Systematic review with meta-analysis: post-infectious functional dyspepsia

Aliment Pharmacol Ther. 2015 Jan;41(2):177-88. doi: 10.1111/apt.13006. Epub 2014 Oct 27.


Background: The prevalence of functional dyspepsia (FD) following infectious gastroenteritis has not been systematically reviewed.

Aim: To conduct a systematic review and calculate the summary odds ratio (OR) for the development of FD following infectious gastroenteritis, as compared to a control population.

Methods: Published studies in PubMed, EmBASE, and Cochrane Database and abstracts from standard sources were screened for eligible studies. Data from studies meeting inclusion criteria were pooled for meta-analysis.

Results: Nineteen studies were eligible for inclusion. The mean prevalence of FD following acute gastroenteritis (AGE) was 9.55% (FD, n = 909; AGE, n = 9517) in adult populations. The summary OR for the development of post-infectious FD was 2.54 (95% CI = 1.76-3.65) at more than 6 months after AGE, as compared to the prevalence in controls within the same population. This is compared with the summary OR (3.51; 95% CI = 2.05-6.00) for the development of post-infectious irritable bowel syndrome (IBS) in the same population at more than 6 months after AGE. There was significant statistical heterogeneity with an I(2) of 72.8% for the summary OR of post-infectious FD. Several pathogens, including Salmonella spp., Escherichia coli O157, Campylobacter jejuni, Giardia lamblia and Norovirus have been shown to be associated with post-infectious FD symptoms.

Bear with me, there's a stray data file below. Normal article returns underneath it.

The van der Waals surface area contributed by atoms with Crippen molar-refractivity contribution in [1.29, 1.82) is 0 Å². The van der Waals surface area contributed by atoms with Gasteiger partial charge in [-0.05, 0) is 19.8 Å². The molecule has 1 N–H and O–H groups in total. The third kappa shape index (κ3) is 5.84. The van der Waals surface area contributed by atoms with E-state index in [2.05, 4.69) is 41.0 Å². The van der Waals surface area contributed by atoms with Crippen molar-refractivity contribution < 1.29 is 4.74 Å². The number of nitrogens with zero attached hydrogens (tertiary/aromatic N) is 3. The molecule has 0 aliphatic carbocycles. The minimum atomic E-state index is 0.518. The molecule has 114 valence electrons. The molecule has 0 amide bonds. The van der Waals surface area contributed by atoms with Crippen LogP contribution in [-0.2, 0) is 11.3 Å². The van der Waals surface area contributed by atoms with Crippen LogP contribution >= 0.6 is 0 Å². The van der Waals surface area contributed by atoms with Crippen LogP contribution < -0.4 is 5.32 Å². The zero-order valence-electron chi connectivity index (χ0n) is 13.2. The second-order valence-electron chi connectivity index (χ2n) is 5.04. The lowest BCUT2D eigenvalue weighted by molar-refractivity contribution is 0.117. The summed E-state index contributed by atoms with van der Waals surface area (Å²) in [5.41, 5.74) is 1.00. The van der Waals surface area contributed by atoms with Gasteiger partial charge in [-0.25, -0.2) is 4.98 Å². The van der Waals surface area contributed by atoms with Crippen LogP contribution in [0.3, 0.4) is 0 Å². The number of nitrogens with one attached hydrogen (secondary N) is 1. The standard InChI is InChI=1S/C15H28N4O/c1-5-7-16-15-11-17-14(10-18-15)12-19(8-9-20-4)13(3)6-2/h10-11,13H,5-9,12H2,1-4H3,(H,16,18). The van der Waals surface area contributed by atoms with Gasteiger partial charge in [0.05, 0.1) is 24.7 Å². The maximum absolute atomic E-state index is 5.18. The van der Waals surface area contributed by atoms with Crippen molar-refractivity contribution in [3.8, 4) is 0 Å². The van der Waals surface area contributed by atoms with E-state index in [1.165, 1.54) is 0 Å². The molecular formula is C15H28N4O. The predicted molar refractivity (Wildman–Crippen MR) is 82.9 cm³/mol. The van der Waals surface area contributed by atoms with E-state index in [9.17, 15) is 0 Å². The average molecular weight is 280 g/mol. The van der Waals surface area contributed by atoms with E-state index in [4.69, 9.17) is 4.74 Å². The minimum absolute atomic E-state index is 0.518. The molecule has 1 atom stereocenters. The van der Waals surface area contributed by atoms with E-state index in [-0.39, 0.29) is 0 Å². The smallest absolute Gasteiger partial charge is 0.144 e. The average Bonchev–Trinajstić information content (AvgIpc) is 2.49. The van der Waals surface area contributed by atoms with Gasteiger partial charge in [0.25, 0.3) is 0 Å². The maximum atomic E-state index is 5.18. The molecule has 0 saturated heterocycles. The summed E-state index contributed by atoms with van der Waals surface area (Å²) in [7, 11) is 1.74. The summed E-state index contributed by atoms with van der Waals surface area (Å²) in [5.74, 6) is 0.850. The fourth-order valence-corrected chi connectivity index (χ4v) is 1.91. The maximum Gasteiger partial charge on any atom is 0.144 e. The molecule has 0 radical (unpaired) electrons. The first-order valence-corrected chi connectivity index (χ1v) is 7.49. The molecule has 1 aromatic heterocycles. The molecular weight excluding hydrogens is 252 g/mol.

Conclusions: Infectious gastroenteritis is associated with an increased risk for subsequent dyspepsia as well as for irritable bowel syndrome. Post-infectious FD and post-infectious irritable bowel syndrome may represent different aspects of the same pathophysiology. Further studies will be needed to determine this.

Publication types

  • Meta-Analysis
  • Research Support, Non-U.S. Gov't
  • Review
  • Systematic Review

MeSH terms

  • Bacterial Infections / complications*
  • Bacterial Infections / epidemiology
  • Case-Control Studies
  • Dyspepsia / complications*
  • Dyspepsia / epidemiology*
  • Gastroenteritis / complications*
  • Gastroenteritis / epidemiology
  • Humans
  • Irritable Bowel Syndrome / complications*
  • Irritable Bowel Syndrome / epidemiology*
  • Odds Ratio
  • Prevalence